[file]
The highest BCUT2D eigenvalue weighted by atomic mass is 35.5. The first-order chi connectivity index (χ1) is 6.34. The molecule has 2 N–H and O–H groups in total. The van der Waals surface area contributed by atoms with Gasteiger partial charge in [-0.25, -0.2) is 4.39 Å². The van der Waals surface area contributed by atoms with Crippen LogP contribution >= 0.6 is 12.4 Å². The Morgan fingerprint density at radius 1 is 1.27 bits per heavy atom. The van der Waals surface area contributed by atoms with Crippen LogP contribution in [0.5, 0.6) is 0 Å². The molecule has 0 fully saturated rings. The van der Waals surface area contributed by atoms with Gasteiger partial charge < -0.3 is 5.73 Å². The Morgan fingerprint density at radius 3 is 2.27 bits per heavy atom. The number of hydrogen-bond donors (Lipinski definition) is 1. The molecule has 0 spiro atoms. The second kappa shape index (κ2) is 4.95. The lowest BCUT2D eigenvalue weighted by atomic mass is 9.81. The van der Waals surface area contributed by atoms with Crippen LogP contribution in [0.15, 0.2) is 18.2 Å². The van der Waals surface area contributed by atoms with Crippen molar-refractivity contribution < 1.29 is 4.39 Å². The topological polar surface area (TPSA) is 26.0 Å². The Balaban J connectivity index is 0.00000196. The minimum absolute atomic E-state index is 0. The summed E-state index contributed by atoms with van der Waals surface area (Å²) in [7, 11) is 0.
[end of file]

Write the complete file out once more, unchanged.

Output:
The highest BCUT2D eigenvalue weighted by atomic mass is 35.5. The first-order chi connectivity index (χ1) is 6.34. The molecule has 2 N–H and O–H groups in total. The van der Waals surface area contributed by atoms with Gasteiger partial charge in [-0.25, -0.2) is 4.39 Å². The van der Waals surface area contributed by atoms with Crippen LogP contribution >= 0.6 is 12.4 Å². The Morgan fingerprint density at radius 1 is 1.27 bits per heavy atom. The van der Waals surface area contributed by atoms with Crippen LogP contribution in [0.5, 0.6) is 0 Å². The molecule has 0 fully saturated rings. The van der Waals surface area contributed by atoms with Gasteiger partial charge < -0.3 is 5.73 Å². The Morgan fingerprint density at radius 3 is 2.27 bits per heavy atom. The number of hydrogen-bond donors (Lipinski definition) is 1. The molecule has 0 spiro atoms. The second kappa shape index (κ2) is 4.95. The lowest BCUT2D eigenvalue weighted by atomic mass is 9.81. The van der Waals surface area contributed by atoms with Crippen LogP contribution in [0.15, 0.2) is 18.2 Å². The van der Waals surface area contributed by atoms with Crippen molar-refractivity contribution < 1.29 is 4.39 Å². The topological polar surface area (TPSA) is 26.0 Å². The Balaban J connectivity index is 0.00000196. The minimum absolute atomic E-state index is 0. The summed E-state index contributed by atoms with van der Waals surface area (Å²) in [7, 11) is 0.